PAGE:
This experiment was conducted using standard hyperparameters: a GCN depth of two; the same three graphs from the depth and hidden node experiments; and 30 hidden nodes in the FC layer. The other experimental parameters detailed at the beginning of the hyperparameter section also apply here.
The method for noise addition selected nodes, out of 140 in the training set, where the noise parameter,
. It then replaced the feature vectors corresponding to those nodes with a random vector of binary values, maintaining the original dimensions. The values were sampled from a uniform probability distribution.
The effect of varying the noise parameter on accuracy is shown in Figure 2(c). As should be expected, the accuracy decreases as the noise is increased. The model shows robustness.
There are three main limitations to the approach taken in the architecture described. First, there is added computational complexity due to the addition of a hierarchical clustering algorithm. The Girvan-Newman (2002) algorithm scales as for a sparse network. The algorithm needs to be invoked anytime a new network is input into the model. It is therefore important to choose the optimal hierarchical clustering algorithm. Second, more RAM is needed to store the graphs produced by the multiscale decomposition. A memory efficient way of storing these could be devised, such as deserializing individual disk stored graphs, from the multiscale decomposition, each time one of the scales of GCN layers is trained, then removing them before training the next scale. Third, it is computationally more expensive to train many graph convolutional networks than training only one. The performance benefit should outweigh the extra computation time.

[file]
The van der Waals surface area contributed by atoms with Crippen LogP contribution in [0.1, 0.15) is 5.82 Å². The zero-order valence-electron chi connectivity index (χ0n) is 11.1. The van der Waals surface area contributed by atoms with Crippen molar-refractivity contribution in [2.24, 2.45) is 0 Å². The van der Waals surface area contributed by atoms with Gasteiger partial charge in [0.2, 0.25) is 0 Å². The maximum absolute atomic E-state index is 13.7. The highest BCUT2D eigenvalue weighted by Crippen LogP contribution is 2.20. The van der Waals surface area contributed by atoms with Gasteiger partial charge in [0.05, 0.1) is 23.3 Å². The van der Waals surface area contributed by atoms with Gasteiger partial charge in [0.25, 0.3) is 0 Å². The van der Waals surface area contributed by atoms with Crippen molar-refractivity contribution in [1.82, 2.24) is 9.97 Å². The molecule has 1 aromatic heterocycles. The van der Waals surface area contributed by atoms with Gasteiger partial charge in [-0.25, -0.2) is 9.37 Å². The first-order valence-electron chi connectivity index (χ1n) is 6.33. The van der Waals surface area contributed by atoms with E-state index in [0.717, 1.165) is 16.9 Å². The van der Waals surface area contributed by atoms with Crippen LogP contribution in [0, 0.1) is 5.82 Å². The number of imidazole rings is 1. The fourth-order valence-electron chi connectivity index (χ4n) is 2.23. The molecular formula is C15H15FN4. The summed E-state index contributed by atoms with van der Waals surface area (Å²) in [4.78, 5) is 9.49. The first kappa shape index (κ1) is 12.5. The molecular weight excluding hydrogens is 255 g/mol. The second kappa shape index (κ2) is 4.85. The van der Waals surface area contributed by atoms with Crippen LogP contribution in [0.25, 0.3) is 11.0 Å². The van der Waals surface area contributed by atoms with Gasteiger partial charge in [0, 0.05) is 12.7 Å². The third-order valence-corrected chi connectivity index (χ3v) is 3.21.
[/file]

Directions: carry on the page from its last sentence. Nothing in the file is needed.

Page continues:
4.2 Future Work
Performance could be compared across multiple datasets: a model artificially generated hierarchical network, a perfectly non-hierarchical network such as a random Erdős–Rényi (1960) graph and a stochastic block model network (Karrer & Newman, 2011) to understand the impact of adding communities. A neural network approach to hierarchical clustering could be implemented (Tian et al., 2014; Yang et al., 2017). Assessing performance while varying the distribution of scales, other than the linear spacing used here, may be informative.
Architecture changes could include condensing nodes in each community to one node, rather than using graphs with different numbers of edges. The decomposition would produce graphs with different numbers of nodes; each cluster represented by a node with a feature vector obtained from averaging all the node features in that cluster. They would be pushed through graph convolutional layers, then the nodes would be unpacked by expanding each node into its original cluster nodes; this time the child nodes would all have the same feature vector from the parent node. This would be performed on all graphs and would allow the graphs to have the same number of nodes again which allows the usual flattening and FC layer.
First, the architecture would be well suited for quantum molecular property prediction using the QM9 or QM7b datasets (Blum & Reymond, 2009; Montavon et al., 2013; Ramakrishnan et al., 2014; Ruddigkeit et al., 2012). This is because of its hierarchical nature as demonstrated by the improved performance of a multilevel architecture by Lu et al. (2019). Quantum molecular property prediction can aid drug discovery. Second, the protein interface prediction network by Fout et al. (2017) could be augmented with our architecture, perhaps realising performance gains. This is a prime target for our architecture due to the hierarchical nature of protein interactions.
Lastly, the graph element network by Alet et al. (2019) could be extended with our architecture. Graph element networks aim to be the neural network version of finite element analysis by using graph neural networks as computational substrates. Multiscale finite element analysis already exists where different scale meshes are used, from coarse to fine. Multiscale graph element networks do not exist, despite being a clear extension.